McKee leads first COVID briefing as governor; Restrictions eased on gyms, restaurants, funeral homes
PROVIDENCE, R.I (WLNE) – Governor Dan McKee led Thursday’s COVID-19 briefing for the first time since being sworn in as governor, sharing some vaccine updates, promising vaccines to teachers, and easing some business restrictions.
McKee, who switched up the look of the briefing by adding tables, was joined by the Director of the Rhode Island Department of Health (RIDOH) Dr. Nicole Alexander Scott, Rhode Island Department of Education Commissioner Angélica Infante-Green, and Secretary of Commerce Stefan Pryor.
Thursday’s briefing fell on McKee’s second day as governor, where he highlighted events of his first day where he spent it out in the community encouraging people to get vaccinated.
McKee spoke on the topic of getting teachers vaccinated, something he has been pushing for, saying he’s pleased by President Joe Biden’s urging to vaccinate all teachers by the end of the month.
“His directive was heard loud and clear, and we’re gonna adopt that as our goal and get a shot in the arm of all teachers and related staff.”
He said details on how the state plans to vaccine educators will come next week.
RIDE Commissioner Angelica Infante-Green thanked the governor, saying a vaccine gives teachers an added layer of protection in the classroom.
“I have to thank our governor because before yesterday he’s been talking about our educators being a priority. I can’t tell you how we sighed… it was a breath of relief for all of us because this has been an incredibly long year,” Infante-Green said. “Now that the vaccines, an additional dose are going to be available, we can continue to protect the classroom spaces as we have done. This is another mitigation, another layer of protection.”
Dr. Alexander-Scott said the state will soon move to its next phase of vaccinations, and in that group, teachers will also be prioritized. The state has recently gotten a bump in vaccine doses from the federal government, and a shipment of Johnson & Johnson’s vaccine arrived Tuesday, with 9,100 doses of the single-dose vaccine.
“We are working as hard as we can to move as quickly as we can to our next two groups, which are simultaneously people who are 60 to 64, and people who are 16 to 64 who have underlying health conditions.”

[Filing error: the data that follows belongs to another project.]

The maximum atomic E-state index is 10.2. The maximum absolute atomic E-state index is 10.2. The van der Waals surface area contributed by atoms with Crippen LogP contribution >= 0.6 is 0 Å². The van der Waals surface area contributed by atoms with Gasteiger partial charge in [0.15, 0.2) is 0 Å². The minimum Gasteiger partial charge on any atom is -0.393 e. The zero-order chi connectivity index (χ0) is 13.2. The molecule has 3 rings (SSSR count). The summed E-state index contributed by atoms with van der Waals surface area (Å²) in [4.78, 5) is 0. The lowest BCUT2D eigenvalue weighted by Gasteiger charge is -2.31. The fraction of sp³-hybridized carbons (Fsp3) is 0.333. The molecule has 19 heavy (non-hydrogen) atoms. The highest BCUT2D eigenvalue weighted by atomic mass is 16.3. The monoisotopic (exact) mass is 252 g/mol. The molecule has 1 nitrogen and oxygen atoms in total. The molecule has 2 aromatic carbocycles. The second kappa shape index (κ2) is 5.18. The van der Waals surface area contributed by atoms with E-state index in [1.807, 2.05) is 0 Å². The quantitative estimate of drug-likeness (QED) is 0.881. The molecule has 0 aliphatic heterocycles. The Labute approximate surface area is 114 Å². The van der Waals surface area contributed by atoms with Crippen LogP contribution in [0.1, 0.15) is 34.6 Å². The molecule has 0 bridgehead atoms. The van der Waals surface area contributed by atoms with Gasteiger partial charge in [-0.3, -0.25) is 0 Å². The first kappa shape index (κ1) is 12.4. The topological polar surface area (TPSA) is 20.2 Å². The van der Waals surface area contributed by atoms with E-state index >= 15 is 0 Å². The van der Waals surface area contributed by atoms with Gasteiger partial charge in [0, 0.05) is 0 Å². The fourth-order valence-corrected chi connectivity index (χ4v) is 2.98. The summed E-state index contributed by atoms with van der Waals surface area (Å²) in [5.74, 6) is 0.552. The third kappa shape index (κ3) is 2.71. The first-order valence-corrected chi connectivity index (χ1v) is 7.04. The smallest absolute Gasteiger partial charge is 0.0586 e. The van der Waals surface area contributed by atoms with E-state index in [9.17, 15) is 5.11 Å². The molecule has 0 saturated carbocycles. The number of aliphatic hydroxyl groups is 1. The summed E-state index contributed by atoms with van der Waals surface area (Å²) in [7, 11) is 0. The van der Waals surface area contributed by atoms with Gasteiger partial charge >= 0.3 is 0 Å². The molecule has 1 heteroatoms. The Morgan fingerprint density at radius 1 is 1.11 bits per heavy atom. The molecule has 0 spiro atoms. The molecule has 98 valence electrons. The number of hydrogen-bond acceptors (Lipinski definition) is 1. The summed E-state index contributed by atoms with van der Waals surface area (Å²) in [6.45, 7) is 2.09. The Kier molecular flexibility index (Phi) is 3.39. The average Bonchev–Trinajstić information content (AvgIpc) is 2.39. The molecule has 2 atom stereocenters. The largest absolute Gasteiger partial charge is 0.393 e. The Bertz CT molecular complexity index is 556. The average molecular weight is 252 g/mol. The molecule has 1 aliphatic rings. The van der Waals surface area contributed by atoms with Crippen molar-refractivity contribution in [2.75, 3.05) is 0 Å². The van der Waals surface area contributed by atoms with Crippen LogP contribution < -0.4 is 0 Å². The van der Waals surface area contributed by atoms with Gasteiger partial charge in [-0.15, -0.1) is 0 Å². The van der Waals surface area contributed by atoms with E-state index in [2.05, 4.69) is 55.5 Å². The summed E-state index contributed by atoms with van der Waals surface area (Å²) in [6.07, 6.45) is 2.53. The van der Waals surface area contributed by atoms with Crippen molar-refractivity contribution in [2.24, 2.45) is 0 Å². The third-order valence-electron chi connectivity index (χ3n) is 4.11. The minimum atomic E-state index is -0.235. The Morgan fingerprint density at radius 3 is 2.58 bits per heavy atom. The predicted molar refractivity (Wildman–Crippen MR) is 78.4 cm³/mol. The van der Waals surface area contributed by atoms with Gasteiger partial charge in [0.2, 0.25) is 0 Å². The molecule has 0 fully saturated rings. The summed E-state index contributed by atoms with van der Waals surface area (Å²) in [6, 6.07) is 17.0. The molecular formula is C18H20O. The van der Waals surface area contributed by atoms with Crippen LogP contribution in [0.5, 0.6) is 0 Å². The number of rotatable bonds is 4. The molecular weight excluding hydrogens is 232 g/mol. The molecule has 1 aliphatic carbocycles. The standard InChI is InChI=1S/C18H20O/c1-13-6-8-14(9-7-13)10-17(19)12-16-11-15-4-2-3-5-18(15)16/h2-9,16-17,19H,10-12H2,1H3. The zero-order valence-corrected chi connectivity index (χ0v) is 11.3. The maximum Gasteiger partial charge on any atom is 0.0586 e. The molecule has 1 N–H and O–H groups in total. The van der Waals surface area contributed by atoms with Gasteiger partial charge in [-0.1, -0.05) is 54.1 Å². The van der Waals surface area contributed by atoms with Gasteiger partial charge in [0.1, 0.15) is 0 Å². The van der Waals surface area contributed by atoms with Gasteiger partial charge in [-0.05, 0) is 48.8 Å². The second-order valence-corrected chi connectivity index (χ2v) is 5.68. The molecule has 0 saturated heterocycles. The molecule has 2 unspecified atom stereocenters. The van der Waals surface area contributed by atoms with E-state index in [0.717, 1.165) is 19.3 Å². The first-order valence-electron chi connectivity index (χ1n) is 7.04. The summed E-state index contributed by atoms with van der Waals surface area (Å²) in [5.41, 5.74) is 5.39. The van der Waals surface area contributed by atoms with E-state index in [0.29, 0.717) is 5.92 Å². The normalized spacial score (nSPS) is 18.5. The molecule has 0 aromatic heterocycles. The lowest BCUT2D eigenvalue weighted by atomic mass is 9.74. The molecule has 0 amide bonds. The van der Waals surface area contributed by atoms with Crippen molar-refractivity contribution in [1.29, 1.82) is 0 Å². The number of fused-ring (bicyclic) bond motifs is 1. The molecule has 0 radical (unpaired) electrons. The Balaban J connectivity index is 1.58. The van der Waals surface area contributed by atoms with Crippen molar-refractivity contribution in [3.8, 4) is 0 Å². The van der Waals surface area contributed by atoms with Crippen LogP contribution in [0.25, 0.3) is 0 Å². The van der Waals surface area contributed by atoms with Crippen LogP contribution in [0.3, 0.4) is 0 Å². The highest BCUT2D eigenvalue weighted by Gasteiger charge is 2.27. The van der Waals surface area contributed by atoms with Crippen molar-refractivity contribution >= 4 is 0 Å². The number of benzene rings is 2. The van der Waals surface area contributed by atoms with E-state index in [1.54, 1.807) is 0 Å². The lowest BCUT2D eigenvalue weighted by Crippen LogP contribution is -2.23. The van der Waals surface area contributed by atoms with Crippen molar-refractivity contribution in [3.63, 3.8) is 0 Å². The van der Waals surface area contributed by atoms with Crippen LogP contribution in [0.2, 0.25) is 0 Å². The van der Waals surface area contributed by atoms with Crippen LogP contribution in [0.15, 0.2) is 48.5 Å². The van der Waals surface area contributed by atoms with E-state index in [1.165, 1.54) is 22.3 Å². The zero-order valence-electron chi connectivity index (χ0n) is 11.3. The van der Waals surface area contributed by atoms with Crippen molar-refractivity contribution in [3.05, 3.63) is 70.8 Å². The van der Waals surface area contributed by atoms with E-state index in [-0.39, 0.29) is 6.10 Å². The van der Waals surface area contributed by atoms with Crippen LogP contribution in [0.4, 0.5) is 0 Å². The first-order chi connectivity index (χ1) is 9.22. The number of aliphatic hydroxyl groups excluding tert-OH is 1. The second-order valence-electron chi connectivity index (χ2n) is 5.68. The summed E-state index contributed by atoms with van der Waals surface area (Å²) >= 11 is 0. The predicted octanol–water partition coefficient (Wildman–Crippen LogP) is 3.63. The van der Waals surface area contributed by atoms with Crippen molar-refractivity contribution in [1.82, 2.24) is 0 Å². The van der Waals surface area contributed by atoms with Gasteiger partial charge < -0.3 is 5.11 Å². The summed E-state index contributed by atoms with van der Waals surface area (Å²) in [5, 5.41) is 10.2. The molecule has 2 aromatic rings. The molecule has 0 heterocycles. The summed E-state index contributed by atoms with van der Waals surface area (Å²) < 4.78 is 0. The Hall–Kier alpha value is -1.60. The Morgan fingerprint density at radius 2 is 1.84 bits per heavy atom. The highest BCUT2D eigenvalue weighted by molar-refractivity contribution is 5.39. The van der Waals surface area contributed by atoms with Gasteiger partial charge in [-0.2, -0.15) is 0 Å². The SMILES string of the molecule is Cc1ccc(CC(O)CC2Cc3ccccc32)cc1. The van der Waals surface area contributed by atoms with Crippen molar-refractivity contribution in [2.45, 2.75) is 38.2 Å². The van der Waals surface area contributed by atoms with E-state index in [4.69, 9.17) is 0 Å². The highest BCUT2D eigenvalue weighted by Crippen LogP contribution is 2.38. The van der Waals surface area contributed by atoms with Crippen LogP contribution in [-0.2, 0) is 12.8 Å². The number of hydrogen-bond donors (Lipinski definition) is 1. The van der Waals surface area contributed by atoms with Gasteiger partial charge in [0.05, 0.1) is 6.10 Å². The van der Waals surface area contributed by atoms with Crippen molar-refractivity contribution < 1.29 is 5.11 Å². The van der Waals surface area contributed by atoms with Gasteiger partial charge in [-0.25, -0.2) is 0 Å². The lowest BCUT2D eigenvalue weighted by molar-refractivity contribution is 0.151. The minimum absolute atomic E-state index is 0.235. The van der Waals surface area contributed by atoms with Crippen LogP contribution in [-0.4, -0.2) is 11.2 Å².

Dr. Alexander-Scott said the state is on track to meet its original timeline for that age group.
“We set out mid-March as our target for those groups, and we’re committed to meeting that target while continuing our focus with the educators.”
The Johnson & Johnson vaccine is currently being distributed to state-run sites, community clinics, and pharmacies, and the director said it will also be used for homebound Rhode Islanders.
The director said, while cases are ticking up slightly, hospitalizations continue to decrease and Rhode Island is in a stable place, that’s why the state has decided to give some more relief to businesses.
Secretary Pryor announced that the easing of some restrictions will be effective Friday, March 5.
Restaurant capacity will increase from 50% to 66%, which was the capacity limit prior to the state’s two-week pause. Gyms can increase from one person for every 150 square feet, to one person for every 100 square feet.
“This could mean a couple of new customers for the smallest of studios, it could be dozens of customers in a larger or a big box facility and it’s very important that even these incremental changes be implemented to help these businesses,” Pryor said.
Outdoor fitness centers, however, will not have a capacity limit as long as people are spaced six feet apart.
Restrictions have also been eased at funeral homes. Now, 30 people will be allowed indoors, and 50 people will be allowed outdoors.
As for catered events, Pryor promised the state will be releasing new guidance on dancing at formal events, noting that allowing dancing keeps the Rhode Island event industry competitive when compared with other states.
He said the state hopes to raise the indoor and outdoor capacity for catered events in the spring.
“Starting at the beginning of April,” Pryor said, “we still anticipate that we’ll be able to grow the numbers at such events to 100 indoors and 150 outdoors.”
McKee said he plans to revisit lifting more restrictions around daylight savings time on March 14.